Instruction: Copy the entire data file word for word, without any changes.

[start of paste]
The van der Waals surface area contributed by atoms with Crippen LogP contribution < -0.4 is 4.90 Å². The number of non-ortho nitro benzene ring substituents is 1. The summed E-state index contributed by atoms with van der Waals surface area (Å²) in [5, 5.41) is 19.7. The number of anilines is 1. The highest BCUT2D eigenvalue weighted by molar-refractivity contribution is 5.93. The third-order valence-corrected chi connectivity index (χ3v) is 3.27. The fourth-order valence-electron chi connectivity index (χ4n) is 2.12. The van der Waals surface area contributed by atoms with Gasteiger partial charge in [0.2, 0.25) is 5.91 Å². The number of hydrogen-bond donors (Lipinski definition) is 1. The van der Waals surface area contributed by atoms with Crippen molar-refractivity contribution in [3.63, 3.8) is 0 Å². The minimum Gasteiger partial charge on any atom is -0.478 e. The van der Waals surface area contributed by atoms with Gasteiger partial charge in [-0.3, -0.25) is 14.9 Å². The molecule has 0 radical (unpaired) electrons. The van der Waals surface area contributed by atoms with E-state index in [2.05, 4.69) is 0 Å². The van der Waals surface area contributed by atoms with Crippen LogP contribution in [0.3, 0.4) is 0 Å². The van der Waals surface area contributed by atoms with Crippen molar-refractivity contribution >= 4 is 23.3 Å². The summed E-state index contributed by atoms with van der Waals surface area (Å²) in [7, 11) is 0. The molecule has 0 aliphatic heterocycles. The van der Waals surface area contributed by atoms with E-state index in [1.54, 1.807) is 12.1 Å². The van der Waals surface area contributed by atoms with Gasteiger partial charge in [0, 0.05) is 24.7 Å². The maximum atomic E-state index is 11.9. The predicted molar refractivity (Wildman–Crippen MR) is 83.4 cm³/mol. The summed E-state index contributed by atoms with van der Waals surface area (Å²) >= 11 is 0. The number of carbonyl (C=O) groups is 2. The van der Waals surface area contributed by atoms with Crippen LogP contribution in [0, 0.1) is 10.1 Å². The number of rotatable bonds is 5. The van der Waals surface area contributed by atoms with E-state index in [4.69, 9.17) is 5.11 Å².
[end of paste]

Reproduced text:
The van der Waals surface area contributed by atoms with Crippen LogP contribution < -0.4 is 4.90 Å². The number of non-ortho nitro benzene ring substituents is 1. The summed E-state index contributed by atoms with van der Waals surface area (Å²) in [5, 5.41) is 19.7. The number of anilines is 1. The highest BCUT2D eigenvalue weighted by molar-refractivity contribution is 5.93. The third-order valence-corrected chi connectivity index (χ3v) is 3.27. The fourth-order valence-electron chi connectivity index (χ4n) is 2.12. The van der Waals surface area contributed by atoms with Gasteiger partial charge in [0.2, 0.25) is 5.91 Å². The number of hydrogen-bond donors (Lipinski definition) is 1. The van der Waals surface area contributed by atoms with Crippen molar-refractivity contribution in [3.63, 3.8) is 0 Å². The minimum Gasteiger partial charge on any atom is -0.478 e. The van der Waals surface area contributed by atoms with Gasteiger partial charge in [-0.3, -0.25) is 14.9 Å². The molecule has 0 radical (unpaired) electrons. The van der Waals surface area contributed by atoms with E-state index in [2.05, 4.69) is 0 Å². The van der Waals surface area contributed by atoms with Crippen LogP contribution in [0.3, 0.4) is 0 Å². The van der Waals surface area contributed by atoms with Crippen molar-refractivity contribution >= 4 is 23.3 Å². The summed E-state index contributed by atoms with van der Waals surface area (Å²) in [7, 11) is 0. The molecule has 0 aliphatic heterocycles. The van der Waals surface area contributed by atoms with E-state index in [1.54, 1.807) is 12.1 Å². The van der Waals surface area contributed by atoms with Gasteiger partial charge in [0, 0.05) is 24.7 Å². The maximum atomic E-state index is 11.9. The predicted molar refractivity (Wildman–Crippen MR) is 83.4 cm³/mol. The summed E-state index contributed by atoms with van der Waals surface area (Å²) >= 11 is 0. The number of carbonyl (C=O) groups is 2. The van der Waals surface area contributed by atoms with Crippen LogP contribution in [0, 0.1) is 10.1 Å². The number of rotatable bonds is 5. The van der Waals surface area contributed by atoms with E-state index in [4.69, 9.17) is 5.11 Å².